The claimlow sodium/salt‘ and the like are allowed if the product contains no more than 0.12 g of sodium, or an equivalent value of salt, per 100 g/ml. For waters other than natural mineral waters (which fall under the scope of Directive 80/777/EEC), this value shall not exceed 2 mg of sodium per 100 ml.




Low sodium/salt content



The claim ‘very low sodium/salt‘ can legitimately come where the sodium content in the food is 0.04 g, or equivalent salt, per 100 g/ml or less. Such a claim is not allowed on labels of natural mineral waters or other waters.




‘ Sodium/salt-free



The nutrition claim ‘sodium-free’ or ‘salt-free’ is subject to the condition that the sodium content of the food does not exceed 0.005 g, or the equivalent in salt, per 100 g.

By subsequent regulations (EC reg. 1047 and 1048/2008), the Commission introduced an additional nutrition claim:


Sodium-free/

added salt

The claim ‘no sodium/salt added‘ is allowed where-in the recipe of the food or beverage-no sodium, salt, or any other ingredient containing these substances (e.g., sodium glutamate) has been added. The sodium content in the product must in no case exceed 0.12 g-or equivalent salt value-per 100 g/ml.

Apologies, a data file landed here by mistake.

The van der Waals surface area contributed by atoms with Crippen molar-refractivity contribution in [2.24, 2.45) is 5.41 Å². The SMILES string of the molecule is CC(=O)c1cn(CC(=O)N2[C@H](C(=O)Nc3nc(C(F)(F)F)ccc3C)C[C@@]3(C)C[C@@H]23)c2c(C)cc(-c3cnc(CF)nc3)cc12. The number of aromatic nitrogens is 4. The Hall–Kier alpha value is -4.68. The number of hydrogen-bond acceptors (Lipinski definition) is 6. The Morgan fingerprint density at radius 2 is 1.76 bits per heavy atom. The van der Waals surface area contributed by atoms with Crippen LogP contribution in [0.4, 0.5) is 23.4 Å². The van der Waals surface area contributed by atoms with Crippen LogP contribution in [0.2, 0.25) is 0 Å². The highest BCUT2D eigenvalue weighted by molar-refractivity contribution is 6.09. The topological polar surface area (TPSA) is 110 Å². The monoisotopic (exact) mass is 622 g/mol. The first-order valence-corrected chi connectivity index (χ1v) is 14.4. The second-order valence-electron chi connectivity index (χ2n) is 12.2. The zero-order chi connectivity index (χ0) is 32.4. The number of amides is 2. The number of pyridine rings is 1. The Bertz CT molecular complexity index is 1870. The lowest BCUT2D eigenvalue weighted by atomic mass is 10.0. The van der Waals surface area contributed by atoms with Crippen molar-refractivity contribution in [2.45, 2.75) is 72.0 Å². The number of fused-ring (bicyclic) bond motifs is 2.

Source of


fibers



Claims such as ‘source of fiber‘ or ‘contains fiber‘ postulate the presence in the food of at least 3 g of fiber per 100 g, or at least 1.5 g of fiber per 100 kcal.




High in fiber



The claimshighin fiber’,‘rich in fiber‘ and others of equal significance to the consumer are allowed only if the product contains at least 6 g of fiber per 100 g, or at least 3 g of fiber per 100 kcal.




At a reduced rate of [nome della sostanza nutritiva]





An indication that the content of one or more nutrients is ‘




reduced




‘, ‘




less


‘ and any other wording of that magnitude are legitimate only where the reduction in nutrient indicated is at least 30 percent. Again, as with all assumptions of claim nutritional comparative type, referring to the average of the best-selling foods in the target market. (3) Since, conversely, the comparison with the ‘previous recipe could not be accepted nor with other references from the same operator.

Where the reduction refers to one or more micronutrients (e.g., vitamins and minerals), a 10% difference from the reference values in reg. EU 1169/11 (All. XIII, Part A).

For sodium and salt, the difference cannot be less than 25% from the average.




Light/light



Nutrition claims such as ‘light,’ ‘light‘ or similar are subject to the same conditions set for the term ‘reduced.’ Such wording must also come with a specification of the characteristics that make the product ‘light‘ or ‘light‘ (e.g., ‘light in fat/sugar/calories‘).

Dario Dongo

Notes

(1) See reg. EC 1924/06, Article 2.2.4

(2) V. reg. EC 1924/06 as amended. Testo consolidato su http://eur-lex.europa.eu/legal-content/IT/TXT/HTML/?uri=CELEX:02006R1924-20141213&qid=1527195264839&from=EN

(3) See reg. EC 1924/06 as amended, Article 9